It is first and foremost a classic process, supported by casting director Elodie Demey, to whom I had given fairly precise criteria. First, I was looking for a young woman who had already made films because I knew that the camera would often be very close to her. She had to be able to forget the omnipresence of the camera and the cinematographer Laurent Tangy. It was necessary to tame that and continue to play with this accuracy which was important to me more than anything. I was looking for a simple game, not very demonstrative. With the frame 1:37, each emotion is increased a little tenfold in the image. A smirk can already seem like a huge smile. I wanted someone who conveys a lot of emotion while doing little. Anamaria has that. A presence. And then at the casting, she did not try to please me at all, I found that she already looked like the character. She had something determined, she was asking me questions. And then by listening to her ask me questions, I understood that she had a relation, to the meaning, to the text, to the semantics. However, camping a young woman who will one day become an author is also to find someone who knows how to speak texts.

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Like Julia Ducournau, Palme d’Or at Cannes with Titanium, you won the Golden Lion in Venice in your second film. Is it very, if not too early in a career?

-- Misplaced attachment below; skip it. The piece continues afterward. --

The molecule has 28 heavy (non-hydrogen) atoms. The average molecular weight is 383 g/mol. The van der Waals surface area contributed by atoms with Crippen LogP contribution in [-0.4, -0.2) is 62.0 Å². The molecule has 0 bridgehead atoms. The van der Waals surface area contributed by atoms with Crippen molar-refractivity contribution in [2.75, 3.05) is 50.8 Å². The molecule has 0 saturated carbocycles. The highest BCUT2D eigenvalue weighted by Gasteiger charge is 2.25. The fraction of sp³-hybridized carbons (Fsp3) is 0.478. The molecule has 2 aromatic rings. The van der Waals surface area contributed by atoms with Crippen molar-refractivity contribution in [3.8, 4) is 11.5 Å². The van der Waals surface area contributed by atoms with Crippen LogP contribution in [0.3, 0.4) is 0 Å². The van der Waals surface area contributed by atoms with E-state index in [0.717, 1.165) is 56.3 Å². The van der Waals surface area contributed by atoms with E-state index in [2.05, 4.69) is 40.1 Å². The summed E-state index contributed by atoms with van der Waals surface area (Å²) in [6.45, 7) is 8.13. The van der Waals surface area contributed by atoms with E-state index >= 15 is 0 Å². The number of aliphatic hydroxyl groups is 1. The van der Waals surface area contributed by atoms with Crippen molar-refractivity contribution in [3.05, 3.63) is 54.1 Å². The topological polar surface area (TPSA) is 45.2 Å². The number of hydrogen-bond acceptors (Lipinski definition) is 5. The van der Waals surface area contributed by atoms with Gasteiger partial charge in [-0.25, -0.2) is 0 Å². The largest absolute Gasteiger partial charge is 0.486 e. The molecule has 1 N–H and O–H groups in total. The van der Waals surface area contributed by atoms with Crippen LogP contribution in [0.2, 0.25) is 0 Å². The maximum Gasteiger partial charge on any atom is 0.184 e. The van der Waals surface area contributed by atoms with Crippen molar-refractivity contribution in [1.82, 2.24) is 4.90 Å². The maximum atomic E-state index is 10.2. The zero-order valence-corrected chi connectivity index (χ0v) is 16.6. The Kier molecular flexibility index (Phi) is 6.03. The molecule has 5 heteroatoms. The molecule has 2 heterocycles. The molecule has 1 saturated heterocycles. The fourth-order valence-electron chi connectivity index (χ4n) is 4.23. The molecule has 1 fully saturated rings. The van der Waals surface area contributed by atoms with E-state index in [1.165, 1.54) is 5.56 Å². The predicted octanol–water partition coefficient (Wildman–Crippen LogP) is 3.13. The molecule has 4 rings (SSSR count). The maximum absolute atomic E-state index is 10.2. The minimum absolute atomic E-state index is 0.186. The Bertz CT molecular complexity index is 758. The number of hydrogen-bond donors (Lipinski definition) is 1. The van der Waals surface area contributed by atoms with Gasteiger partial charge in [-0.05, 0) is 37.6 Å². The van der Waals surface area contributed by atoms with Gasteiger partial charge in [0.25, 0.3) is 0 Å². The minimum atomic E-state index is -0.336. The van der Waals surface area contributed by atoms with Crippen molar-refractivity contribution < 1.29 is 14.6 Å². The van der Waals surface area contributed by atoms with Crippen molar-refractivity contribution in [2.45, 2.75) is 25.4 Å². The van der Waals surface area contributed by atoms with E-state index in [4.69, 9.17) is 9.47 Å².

I never asked myself the question in this way! I wonder what that will change in my journey. And what I see there in an obvious way is that I will gain freedom. But cinema is the freedom to do things.

And you already know what you are going to do next?

Yes. But it is still early to talk about it. I am laying the foundations for a project, maybe even two. It is an outline of reflection, but I already have clear desires.

>> The event by Audrey Diwan. With Anamaria Vartolomei, Kacey Mottet Klein, Sandrine Bonnaire, Pio Marmaï. 1h40. In theaters Wednesday.

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VIDEO – Audrey Diwan, director of “L’Événement”: “When it comes to women’s rights, nothing can be taken for granted”